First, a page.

Those who refuse to comply could face disciplinary action, including termination, Kean said. The workers learned about the safety request and related policy in very late December 2009 and of the company’s plan to implement the new policy in January 2010.
However, the union contacted the provincial government, arguing the company policy represented an unreasonable invasion of privacy, according to Kean. The province's occupational health and safety branch responded by ordering IOC to delay implementation until IOC addressed the union's concerns, he added.
"We did hear some concerns from the union and we're looking into them," stated Vanessa Colman-Sadd, a spokeswoman with Newfoundland and Labrador's Department of Government Services. Describing the case as "very sensitive," she declined to comment as to whether or not the department's office of health and safety issued a compliance order.
Kean reported the union expected to hear from the government and/or the company within days about revisions to the policy – possibly applying to more than 1,200 workers. The union wasn't fairly consulted about the policy before it was released in December, according to Kean. "There was very little discussion with the employer on it.” He added the policy failed to indicate clearly just what medical information the company would be able to access.
Information from the province's Human Rights Commission says when it comes to worker medical assessments, employers should "limit the amount of information that they receive directly." The commission guideline add "an employer should only ask the examining physician to provide general information on whether the employee can perform the functions of the job, and if not, what the employee's limitations are and what accommodations can be made by the employer." (workersxzcompxzkit)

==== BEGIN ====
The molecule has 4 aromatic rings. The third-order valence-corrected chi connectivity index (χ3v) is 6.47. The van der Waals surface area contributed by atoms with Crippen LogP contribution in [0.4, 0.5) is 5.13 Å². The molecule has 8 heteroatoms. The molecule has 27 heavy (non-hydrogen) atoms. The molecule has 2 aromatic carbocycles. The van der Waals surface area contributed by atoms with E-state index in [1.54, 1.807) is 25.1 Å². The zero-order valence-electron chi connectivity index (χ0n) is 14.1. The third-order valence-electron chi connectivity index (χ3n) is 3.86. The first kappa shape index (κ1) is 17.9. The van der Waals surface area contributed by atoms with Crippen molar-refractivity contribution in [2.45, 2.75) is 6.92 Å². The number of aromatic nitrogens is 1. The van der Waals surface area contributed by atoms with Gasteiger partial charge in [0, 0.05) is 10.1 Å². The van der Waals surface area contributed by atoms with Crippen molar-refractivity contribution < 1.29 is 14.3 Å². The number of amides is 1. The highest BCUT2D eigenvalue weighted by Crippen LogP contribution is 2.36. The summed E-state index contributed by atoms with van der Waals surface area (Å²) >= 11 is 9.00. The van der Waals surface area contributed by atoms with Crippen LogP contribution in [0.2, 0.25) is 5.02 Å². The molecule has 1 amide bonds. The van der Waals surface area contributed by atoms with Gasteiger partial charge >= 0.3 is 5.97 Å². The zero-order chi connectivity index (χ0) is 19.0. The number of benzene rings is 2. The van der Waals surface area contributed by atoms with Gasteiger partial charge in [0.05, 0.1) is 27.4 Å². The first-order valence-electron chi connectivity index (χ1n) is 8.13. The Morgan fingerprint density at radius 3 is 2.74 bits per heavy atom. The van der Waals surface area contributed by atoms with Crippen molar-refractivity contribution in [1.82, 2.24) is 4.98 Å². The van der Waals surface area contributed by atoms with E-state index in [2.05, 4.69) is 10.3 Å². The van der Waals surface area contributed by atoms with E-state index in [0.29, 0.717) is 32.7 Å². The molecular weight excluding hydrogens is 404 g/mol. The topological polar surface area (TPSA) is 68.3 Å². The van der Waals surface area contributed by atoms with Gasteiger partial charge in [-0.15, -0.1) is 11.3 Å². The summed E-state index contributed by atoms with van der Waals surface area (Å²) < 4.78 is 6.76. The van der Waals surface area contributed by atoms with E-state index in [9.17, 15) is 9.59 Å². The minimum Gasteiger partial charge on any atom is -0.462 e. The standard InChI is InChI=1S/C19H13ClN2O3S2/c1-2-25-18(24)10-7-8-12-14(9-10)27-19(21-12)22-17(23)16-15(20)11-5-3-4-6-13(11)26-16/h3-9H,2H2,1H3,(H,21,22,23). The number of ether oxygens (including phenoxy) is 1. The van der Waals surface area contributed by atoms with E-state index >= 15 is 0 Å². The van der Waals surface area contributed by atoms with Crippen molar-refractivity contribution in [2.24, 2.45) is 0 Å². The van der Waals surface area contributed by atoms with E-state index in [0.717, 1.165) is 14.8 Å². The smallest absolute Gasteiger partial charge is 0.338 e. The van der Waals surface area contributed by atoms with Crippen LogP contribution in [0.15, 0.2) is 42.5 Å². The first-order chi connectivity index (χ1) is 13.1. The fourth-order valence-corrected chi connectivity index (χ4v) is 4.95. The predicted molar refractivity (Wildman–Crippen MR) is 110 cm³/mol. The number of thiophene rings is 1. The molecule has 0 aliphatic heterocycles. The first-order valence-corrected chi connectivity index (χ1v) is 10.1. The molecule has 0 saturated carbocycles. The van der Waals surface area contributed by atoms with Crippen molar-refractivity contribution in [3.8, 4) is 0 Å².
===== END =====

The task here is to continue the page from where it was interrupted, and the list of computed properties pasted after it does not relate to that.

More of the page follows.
Ramifications are possible for workers and employers who are on the wrong side of an information challenge. For instance, a worker who refuses a reasonable request for medical info could be disciplined. On the flip side, a company that fires an employee for turning down an unreasonable request could be hit with an unfair dismissal legal action.
Author Robert Elliott, executive vice president, Amaxx Risks Solutions, Inc. has worked successfully for 20 years with many industries to reduce Workers' Compensation costs, including airlines, health care, manufacturing, printing/publishing, pharmaceuticals, retail, hospitality and manufacturing. He can be contacted at: Robert_Elliott@ReduceYourWorkersComp.com or 860-553-6604.
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